This article was originally posted on Medium. As I am removing my Medium articles, this will be the archive for this content.
Originally written on September 8, 2017.
TL;DR Version: Make sure your iOS devices can connect to the HomeKit Devices on port 80 and 443, and replicate mDNS from VLAN/Subnet to VLAN/Subnet with Avahi.
So, you’ve setup multiple VLANs and SSIDs at home, you’re keeping all those Internet Connected toasters away from the LAN where your crown jewels sit.
Good! Except, woops, a ton of stuff is broken?
HomeKit uses the HAP Protocol, which actually uses peer-to-peer connectivity for really fast action when you try to perform actions. If your device is unable to reach the HomeKit device, it will, through iCloud, try to perform the HomeKit action through your AppleTV.
If your AppleTV is unable to reach the HomeKit device, the request will fail.
If your AppleTV is in the right subnet and DOES reach it, it will work, however, it will be slower than if it had worked directly from your device. And believe me, 500ms of lag when trying to turn on the lights can be a significant pain.
Here is how to get it working almost as if it was on the same network.
Note: This is not the most restrictive configuration possible. I am sure you can lock it down more, especially if everything you have has known hostnames or assigned IPs that do not change.
- Allow your main LAN to connect to port 80 and 443 on HomeKit devices. You can do this via IP to IP + port rules, or, if you do not mind your main network reaching the IoT network, simply allow 80 and 443 from Main to IoT LANs. You can make this more restrictive by only allowing the static or reserved IPs of devices you use with HomeKit. Be sure to include your AppleTV or iPad so your schedules work when you’re away.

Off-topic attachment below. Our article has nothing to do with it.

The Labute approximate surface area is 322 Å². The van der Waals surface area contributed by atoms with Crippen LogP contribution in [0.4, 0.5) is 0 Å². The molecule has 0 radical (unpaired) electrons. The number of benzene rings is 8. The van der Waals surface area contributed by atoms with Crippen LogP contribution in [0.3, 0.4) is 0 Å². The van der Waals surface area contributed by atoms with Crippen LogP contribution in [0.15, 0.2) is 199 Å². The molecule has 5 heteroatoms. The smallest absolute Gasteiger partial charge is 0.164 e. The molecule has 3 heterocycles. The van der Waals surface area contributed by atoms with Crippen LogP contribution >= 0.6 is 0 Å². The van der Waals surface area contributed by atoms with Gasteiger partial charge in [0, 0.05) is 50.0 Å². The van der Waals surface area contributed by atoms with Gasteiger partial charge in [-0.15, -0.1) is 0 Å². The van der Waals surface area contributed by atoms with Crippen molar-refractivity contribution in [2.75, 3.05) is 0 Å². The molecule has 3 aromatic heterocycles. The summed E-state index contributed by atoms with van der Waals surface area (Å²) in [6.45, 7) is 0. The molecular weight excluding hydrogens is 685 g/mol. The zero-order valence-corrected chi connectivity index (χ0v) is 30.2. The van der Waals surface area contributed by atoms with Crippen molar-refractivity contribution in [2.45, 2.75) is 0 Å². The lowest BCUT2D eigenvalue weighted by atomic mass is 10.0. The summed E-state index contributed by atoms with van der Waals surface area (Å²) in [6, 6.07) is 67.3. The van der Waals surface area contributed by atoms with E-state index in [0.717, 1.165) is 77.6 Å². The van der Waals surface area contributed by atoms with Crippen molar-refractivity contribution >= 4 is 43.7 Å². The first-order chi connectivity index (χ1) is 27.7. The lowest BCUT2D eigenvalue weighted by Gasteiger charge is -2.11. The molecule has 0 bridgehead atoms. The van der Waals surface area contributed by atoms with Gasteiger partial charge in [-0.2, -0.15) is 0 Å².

- Disable Guest Isolation on your IoT SSID while you pair the devices (the pairing process seems to require p2p connectivity for some devices, and in any case, some apps will force you to send Wi-Fi settings from your phone, preventing you from being on the main SSID while you do this).
- Join your IoT SSID with your phone.
- Add the device to HomeKit. I tested this with iDevices devices (Ferrari LaFerrari anyone?). Their process for adding devices is very brittle, and I had a lot of issues, and had to try again many times. I had to do that the first time I set them up on a single Wi-Fi and VLAN however.
- Install Avahi on your Firewall, or on any device that sees both the Main and the IoT VLAN. It can be made to work on many devices, but of course if you are using pfSense it is available as a package.
- Enable Avahi, and make sure it is listening on your IoT and your Main interface (deny it everywhere else). This is where you could potentially lock this down more: create custom rules and settings so it only works from specific IoT devices. In my case, it wasn’t worth it.
- Reconnect your phone to your main SSID.
- Turn the lights on and off and on and off and on and off. And on and off and on and off. It works!
- Re-enable guest isolation on your IoT SSID. Do not forget this step, you don’t want your toaster to hack your fridge do you? Note: Some APs are very hardcore with their guest isolation, and will block traffic from/to any RFC1918 address. If enabling guest isolation breaks your previously working setup, look to see if you can create custom ACLs on your AP. If not, I would recommend creating an SSID only for HomeKit devices, and leaving guest isolation disabled. In some cases, you will need to whitelist your Main LAN from it completely, but this should be filtered by your firewall anyway. On some, such as Ubiquiti UniFi gear, you need to allow the guest isolated SSID to talk to 184.108.40.206 for mDNS.